Roar Social House / Half-Pound Burger – $9
Allentown, PA | roarallentown.com
Themed as a 1920’s and 30’s speakeasy/supper club, Roar Social House is a really cool place. We Lehigh Valley residents don’t have too many speakeasy options in the area (2 by my count), so it’s pretty awesome to walk through a door in the back of a restaurant labeled with an illuminated EXIT sign above, but instead of finding a staircase or back alley, you’re transported into a dimly-lit lounge. Of course, this is the entrance to Hush, the speakeasy located in the back of Roar Social House. Hush is one of the reasons I love Roar so much. The best cocktail I’ve ever had in the Lehigh Valley was at Hush, and that’s due to the bartenders being some of the most talented and knowledgeable that you’ll find anywhere in the area. There is no drink menu in Hush. You walk in, sit down, and the cocktail craftsmen simply ask what spirit you like to drink. The rest is up to them to craft something they think you’ll like, and from my own personal experience, they nail it every time.
With exposed brick walls and steel beams, Roar’s look is perfect and pays homage to the building’s mid-19th century origins. Do yourself a favor and check out the fantastic WFMZ History’s Headlines: The Roots of Roar. It’s a very interesting account of the history of 732 Hamilton Street, especially for a history nerd like myself.
Having eaten dinner at Roar a few times in the past, I was interested to finally get a chance to have their burger. But since Roar’s burger only appears on the lunch menu, we visited on a Wednesday around 1pm, and were pleasantly surprised to find a very busy dining room. (Even the lovely ladies from the Red Hat Society were renting out Hush space in the back!)
Roar has 2 burgers in their menu. One is a called the “Half-Pound Burger”, which comes with a choice of cheese, lettuce and onion, as well as a “Blind Pig Burger” that comes topped with bourbon BBQ pulled pork, aged cheddar, and onion straws. I opted for the more traditional of the two and ordered the Half-Pound Burger with American cheese.
The burger arrives from the kitchen looking pretty tasty. The bun is beautiful, and actually manages to taste even better than it appears. As a matter of fact, this Brioche bun is easily one of the best I’ve had anywhere. It’s buttery and toasted perfectly, with a crispy crust and still soft and very chewy on the inside. But this is where the high points of this burger end.
The patty itself isn’t exactly a patty, but more in the shape of an oval. And it’s overcooked to nearly medium-well, if not closer to well-done, which has caused the meat to be very tough and dry, and chewy around the edges. There is a considerable amount of char on the burger, but any benefit from the char is lost in the fact that the burger has been cooked far too long. Other than the cook on the meat, it seemed to be seasoned well and had decent flavor, but with all else taken into consideration, this is a below average patty.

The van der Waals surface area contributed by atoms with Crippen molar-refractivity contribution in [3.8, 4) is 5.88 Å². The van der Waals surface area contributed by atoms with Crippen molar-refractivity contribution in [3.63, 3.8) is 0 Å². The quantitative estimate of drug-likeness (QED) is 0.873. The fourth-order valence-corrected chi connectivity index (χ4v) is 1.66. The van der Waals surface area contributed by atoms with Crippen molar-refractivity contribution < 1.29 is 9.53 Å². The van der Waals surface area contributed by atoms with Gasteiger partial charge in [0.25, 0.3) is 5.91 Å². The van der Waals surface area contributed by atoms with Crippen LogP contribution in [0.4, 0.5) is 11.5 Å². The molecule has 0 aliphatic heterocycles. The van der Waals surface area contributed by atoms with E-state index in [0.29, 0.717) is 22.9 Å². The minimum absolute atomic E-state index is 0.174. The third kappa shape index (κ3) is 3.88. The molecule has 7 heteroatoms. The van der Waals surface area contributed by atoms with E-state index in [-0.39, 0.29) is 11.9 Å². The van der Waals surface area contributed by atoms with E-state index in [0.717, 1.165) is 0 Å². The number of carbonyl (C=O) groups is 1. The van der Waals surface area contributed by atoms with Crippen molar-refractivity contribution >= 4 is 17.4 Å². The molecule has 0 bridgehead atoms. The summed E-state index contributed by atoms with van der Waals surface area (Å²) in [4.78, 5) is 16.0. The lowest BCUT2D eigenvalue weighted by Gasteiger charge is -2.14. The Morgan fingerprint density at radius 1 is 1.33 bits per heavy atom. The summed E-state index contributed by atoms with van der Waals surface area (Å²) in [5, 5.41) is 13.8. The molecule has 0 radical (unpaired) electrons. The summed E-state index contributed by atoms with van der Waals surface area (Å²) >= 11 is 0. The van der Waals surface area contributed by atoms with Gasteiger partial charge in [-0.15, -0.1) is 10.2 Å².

On top was a slice of American, but again, it was lost amongst the fact that the burger was too overdone. Even if the burger would’ve been cooked perfectly, I still think I would have wished for more cheese. The burger also came with lettuce and tomato on the side, which was lucky for me since the lettuce was gritty and not washed properly, so I just left it off the burger entirely. I’m sure this was an anomaly, and I’m not going to slight them for it, but the fact it occurred is at least worth mentioning.
As with many restaurants in the area, the absence of a sauce was pretty glaring. Because the burger was overcooked, it could’ve been somewhat salvaged with some sort of house sauce or aioli. Even if the sauce is offered on the side, in my humble opinion, there should always be a custom condiment option at upper-scale dining establishments.
The burger comes with house steak fries. If you’ve been following this blog for awhile, you may have noticed my dislike for steak fries. I always prefer a thinner, crispier fry, and usually don’t like the thicker, mushier steak fry. The only steak fry I’ve ever liked are, surprisingly, from Red Robin. Roar’s steak fries actually very similar to Red Robin’s, and had the fries been seasoned, they may have been just as good. Slightly crispy on the outside, and soft and fluffy on the inside. I’ll never be a steak fry aficionado, but as far as steak fries go, these are among the best I’ve had.
Final thoughts: In the end, the amazing brioche bun saves this burger from being entirely disappointing. I’m a huge fan of Roar and it’ll always be a favorite hangout of mine, but I was hoping for a better burger. Next time I’ll try the Blind Pig burger and hope for a better result.